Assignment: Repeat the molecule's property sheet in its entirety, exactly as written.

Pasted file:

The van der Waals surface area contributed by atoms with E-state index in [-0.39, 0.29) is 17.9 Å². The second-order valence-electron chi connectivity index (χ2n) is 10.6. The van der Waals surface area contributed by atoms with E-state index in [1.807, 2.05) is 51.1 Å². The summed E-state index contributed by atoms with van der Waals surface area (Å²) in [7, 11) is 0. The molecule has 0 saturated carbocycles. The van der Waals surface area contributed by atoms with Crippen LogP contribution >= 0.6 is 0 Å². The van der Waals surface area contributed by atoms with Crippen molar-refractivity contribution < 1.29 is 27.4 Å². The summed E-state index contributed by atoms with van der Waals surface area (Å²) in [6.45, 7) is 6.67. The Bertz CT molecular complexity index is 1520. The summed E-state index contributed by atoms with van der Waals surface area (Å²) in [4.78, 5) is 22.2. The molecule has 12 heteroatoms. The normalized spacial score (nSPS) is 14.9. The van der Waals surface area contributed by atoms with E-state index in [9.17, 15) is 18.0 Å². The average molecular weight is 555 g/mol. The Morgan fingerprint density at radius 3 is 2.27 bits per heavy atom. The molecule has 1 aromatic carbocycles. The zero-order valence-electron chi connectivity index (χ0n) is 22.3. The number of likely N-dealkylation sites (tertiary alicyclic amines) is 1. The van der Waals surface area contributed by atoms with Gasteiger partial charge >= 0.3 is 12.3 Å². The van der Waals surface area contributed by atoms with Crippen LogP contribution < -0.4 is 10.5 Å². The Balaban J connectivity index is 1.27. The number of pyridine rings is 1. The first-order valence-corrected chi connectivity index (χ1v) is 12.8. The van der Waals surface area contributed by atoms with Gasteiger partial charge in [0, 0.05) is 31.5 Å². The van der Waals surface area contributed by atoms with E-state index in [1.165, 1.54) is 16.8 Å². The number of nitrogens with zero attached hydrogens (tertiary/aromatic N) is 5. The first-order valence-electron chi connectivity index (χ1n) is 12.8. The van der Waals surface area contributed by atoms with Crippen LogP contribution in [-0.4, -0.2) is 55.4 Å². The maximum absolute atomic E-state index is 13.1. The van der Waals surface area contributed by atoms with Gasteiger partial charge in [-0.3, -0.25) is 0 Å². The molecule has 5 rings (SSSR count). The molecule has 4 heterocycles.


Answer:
The van der Waals surface area contributed by atoms with E-state index in [-0.39, 0.29) is 17.9 Å². The second-order valence-electron chi connectivity index (χ2n) is 10.6. The van der Waals surface area contributed by atoms with E-state index in [1.807, 2.05) is 51.1 Å². The summed E-state index contributed by atoms with van der Waals surface area (Å²) in [7, 11) is 0. The molecule has 0 saturated carbocycles. The van der Waals surface area contributed by atoms with Crippen LogP contribution >= 0.6 is 0 Å². The van der Waals surface area contributed by atoms with Crippen molar-refractivity contribution < 1.29 is 27.4 Å². The summed E-state index contributed by atoms with van der Waals surface area (Å²) in [6.45, 7) is 6.67. The Bertz CT molecular complexity index is 1520. The summed E-state index contributed by atoms with van der Waals surface area (Å²) in [4.78, 5) is 22.2. The molecule has 12 heteroatoms. The normalized spacial score (nSPS) is 14.9. The van der Waals surface area contributed by atoms with E-state index in [9.17, 15) is 18.0 Å². The average molecular weight is 555 g/mol. The Morgan fingerprint density at radius 3 is 2.27 bits per heavy atom. The molecule has 1 aromatic carbocycles. The zero-order valence-electron chi connectivity index (χ0n) is 22.3. The number of likely N-dealkylation sites (tertiary alicyclic amines) is 1. The van der Waals surface area contributed by atoms with Gasteiger partial charge >= 0.3 is 12.3 Å². The van der Waals surface area contributed by atoms with Crippen LogP contribution < -0.4 is 10.5 Å². The Balaban J connectivity index is 1.27. The number of pyridine rings is 1. The first-order valence-corrected chi connectivity index (χ1v) is 12.8. The van der Waals surface area contributed by atoms with Gasteiger partial charge in [0, 0.05) is 31.5 Å². The van der Waals surface area contributed by atoms with E-state index in [1.165, 1.54) is 16.8 Å². The number of nitrogens with zero attached hydrogens (tertiary/aromatic N) is 5. The first-order valence-electron chi connectivity index (χ1n) is 12.8. The van der Waals surface area contributed by atoms with Crippen LogP contribution in [-0.4, -0.2) is 55.4 Å². The maximum absolute atomic E-state index is 13.1. The van der Waals surface area contributed by atoms with Gasteiger partial charge in [-0.3, -0.25) is 0 Å². The molecule has 5 rings (SSSR count). The molecule has 4 heterocycles.